When I was pregnant, I was so confident, or perhaps I should say cocky. I hardly did any preparation for the birthing process, I just KNEW that I could do it and for the most part I was right. I had an unmedicated home birth and while it was painful for sure, I never reached a point where I wished I had drugs. Perhaps I was too in the moment to notice or perhaps the time that has elapsed has made me forget, but despite a loooooong five hours of pushing, I felt everything up until my son was actually born went good.
Preparing for birth had me reading a couple books full of birth stories by Peggy Vincent and Ina May's Guide to Childbirth. When it came time to prepare for breastfeeding, I did even less. I did nothing.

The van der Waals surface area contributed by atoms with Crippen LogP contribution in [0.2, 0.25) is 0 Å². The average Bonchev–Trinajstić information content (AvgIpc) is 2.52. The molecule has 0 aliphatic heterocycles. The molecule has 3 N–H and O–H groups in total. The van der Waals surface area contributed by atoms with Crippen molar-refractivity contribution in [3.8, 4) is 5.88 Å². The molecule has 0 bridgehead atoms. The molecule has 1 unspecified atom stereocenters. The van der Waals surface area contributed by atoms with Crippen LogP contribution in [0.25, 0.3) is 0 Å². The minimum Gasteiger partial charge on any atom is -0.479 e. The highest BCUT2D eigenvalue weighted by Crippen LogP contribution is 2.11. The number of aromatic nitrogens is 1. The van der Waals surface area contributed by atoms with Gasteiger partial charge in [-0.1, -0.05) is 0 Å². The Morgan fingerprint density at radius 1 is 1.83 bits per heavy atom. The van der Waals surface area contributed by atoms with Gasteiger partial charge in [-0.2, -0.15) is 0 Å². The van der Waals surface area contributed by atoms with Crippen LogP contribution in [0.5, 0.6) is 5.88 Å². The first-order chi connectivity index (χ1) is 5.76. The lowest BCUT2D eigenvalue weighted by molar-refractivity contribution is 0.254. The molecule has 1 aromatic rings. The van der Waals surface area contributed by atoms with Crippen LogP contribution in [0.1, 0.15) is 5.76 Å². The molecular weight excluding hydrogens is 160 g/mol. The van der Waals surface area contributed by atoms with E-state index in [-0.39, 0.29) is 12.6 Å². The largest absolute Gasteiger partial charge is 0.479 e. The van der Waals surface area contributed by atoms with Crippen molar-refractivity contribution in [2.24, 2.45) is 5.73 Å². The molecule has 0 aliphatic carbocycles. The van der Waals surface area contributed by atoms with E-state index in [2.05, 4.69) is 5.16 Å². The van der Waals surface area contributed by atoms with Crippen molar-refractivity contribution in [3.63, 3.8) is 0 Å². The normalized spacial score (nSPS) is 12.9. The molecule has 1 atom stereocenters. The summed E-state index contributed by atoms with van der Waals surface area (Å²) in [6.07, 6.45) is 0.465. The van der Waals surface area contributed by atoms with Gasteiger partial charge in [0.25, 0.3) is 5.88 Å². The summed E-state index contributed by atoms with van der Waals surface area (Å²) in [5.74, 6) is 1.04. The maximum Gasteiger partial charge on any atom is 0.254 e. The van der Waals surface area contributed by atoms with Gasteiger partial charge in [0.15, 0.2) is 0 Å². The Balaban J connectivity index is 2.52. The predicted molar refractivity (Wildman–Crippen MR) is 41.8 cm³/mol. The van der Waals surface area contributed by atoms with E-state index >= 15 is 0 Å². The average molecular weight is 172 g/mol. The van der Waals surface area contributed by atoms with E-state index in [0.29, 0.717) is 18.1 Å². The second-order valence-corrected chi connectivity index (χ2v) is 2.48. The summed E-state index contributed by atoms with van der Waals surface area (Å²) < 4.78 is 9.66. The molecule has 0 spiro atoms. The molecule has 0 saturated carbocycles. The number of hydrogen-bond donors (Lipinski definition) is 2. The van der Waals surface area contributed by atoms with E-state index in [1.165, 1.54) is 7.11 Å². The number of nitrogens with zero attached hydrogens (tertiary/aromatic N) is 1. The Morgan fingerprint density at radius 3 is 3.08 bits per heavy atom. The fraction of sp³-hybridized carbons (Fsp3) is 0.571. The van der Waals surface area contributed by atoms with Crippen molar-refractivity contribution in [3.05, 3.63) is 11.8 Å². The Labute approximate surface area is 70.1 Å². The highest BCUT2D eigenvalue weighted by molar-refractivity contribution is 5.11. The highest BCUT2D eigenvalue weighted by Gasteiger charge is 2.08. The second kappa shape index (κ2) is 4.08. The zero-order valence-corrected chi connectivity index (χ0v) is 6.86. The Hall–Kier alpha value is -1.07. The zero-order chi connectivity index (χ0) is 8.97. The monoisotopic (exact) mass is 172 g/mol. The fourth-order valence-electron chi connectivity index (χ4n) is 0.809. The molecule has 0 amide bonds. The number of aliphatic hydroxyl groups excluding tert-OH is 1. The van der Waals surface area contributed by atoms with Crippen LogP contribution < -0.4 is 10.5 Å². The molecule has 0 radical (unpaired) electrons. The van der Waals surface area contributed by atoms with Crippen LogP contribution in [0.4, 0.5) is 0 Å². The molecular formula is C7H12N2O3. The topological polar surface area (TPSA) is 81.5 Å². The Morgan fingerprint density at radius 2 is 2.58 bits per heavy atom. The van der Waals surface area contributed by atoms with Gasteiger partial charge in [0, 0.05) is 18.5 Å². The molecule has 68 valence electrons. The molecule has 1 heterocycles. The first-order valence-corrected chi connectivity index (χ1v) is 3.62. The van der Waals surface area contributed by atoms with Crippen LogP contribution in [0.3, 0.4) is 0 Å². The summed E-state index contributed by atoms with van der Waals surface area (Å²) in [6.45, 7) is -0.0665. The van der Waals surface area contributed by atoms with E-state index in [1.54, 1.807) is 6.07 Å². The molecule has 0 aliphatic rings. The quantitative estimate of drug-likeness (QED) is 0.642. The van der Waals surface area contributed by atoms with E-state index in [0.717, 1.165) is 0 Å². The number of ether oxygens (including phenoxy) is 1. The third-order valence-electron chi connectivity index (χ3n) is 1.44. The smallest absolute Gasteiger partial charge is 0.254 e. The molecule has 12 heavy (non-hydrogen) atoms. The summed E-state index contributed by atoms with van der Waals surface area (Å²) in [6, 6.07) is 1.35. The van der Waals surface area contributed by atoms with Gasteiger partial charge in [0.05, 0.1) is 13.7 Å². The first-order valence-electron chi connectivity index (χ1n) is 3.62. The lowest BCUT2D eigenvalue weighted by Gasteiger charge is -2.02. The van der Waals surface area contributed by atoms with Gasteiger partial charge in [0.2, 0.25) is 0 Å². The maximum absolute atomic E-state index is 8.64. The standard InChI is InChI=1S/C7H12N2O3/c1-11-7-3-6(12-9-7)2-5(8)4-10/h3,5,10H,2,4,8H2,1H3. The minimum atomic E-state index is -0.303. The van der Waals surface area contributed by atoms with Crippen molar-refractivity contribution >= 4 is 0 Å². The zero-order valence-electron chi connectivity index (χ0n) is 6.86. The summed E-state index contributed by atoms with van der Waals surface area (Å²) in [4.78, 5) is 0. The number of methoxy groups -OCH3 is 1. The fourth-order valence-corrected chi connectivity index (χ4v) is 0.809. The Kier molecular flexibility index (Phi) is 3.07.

I assumed that breastfeeding would come naturally and easy to me. When I pictured my birth in my head, I was holding my son immediately, we were breastfeeding in bed, and everything was great. If you read my birth story blog post, you know that is not what happened. We ended up in the NICU where they wouldn’t allow me to try to breastfeed because they wanted to be able to measure how much milk he was getting. So I had to pump for the first few days and bottle feed him. Pumping was awful, I was already getting very little sleep because I insisted on staying at the hospital. The NICU rooms did not have doors, they had curtains, which meant that all the light and sounds from the hallway filtered in undampened. Nurses were in and out every few hours through the night and I had alarms set every three hours to pump. By the time I got up off the couch, pumped for 20-30 minutes, filled out a label on the milk bag, found a nurse to give it to, asked for a bag of previously pumped milk, got the baby up, bottle fed him, went the bathroom, and got laid back down, I only had an hour and a half left until my next alarm. I would sit there in the middle of the night, pumping and wanting to cry because I was barely making enough to fill the bottles with how much they wanted him to be eating. By the third day, they said I could try and breastfeed him once per day but still wanted to measure in bottles all the other times. They sent in a lactation consultant to help me, one of four that I would work with, and after an hour of trying could not get a latch. I was devastated and convinced it was a direct result of not being allowed to breastfeed immediately for for those first three days. The next day a different consultant came, still no latch, and she told me I had to use a nipple shield. It worked for a short while and I was able to feed my son for a few minutes. She told me I might have to use a nipple shield every time and may never be able to feed him without it. The next day, yet another consultant, this time actually letting me try more sans shield but again with no luck. She was kind enough to tell me that some women just can’t do it and that I should probably just stick to bottle feeding and pumping. To say I was beyond devastated at this point was an understatement. On the last day, I saw the fourth and final consultant that the hospital provided who reiterated that I would probably have to just always use a shield or avoid breastfeeding at all. I could not believe how these lactation consultants acted. They were supposed to HELP me but it felt like all they did was tell me I couldn’t do it and crushed my spirit. I knew at this point, that no matter how much preparing I had done in terms of breastfeeding, it would have done me no good with the set of cards I was dealing with. We finally went home and if you can imagine, my breastfeeding journey took an even worse turn.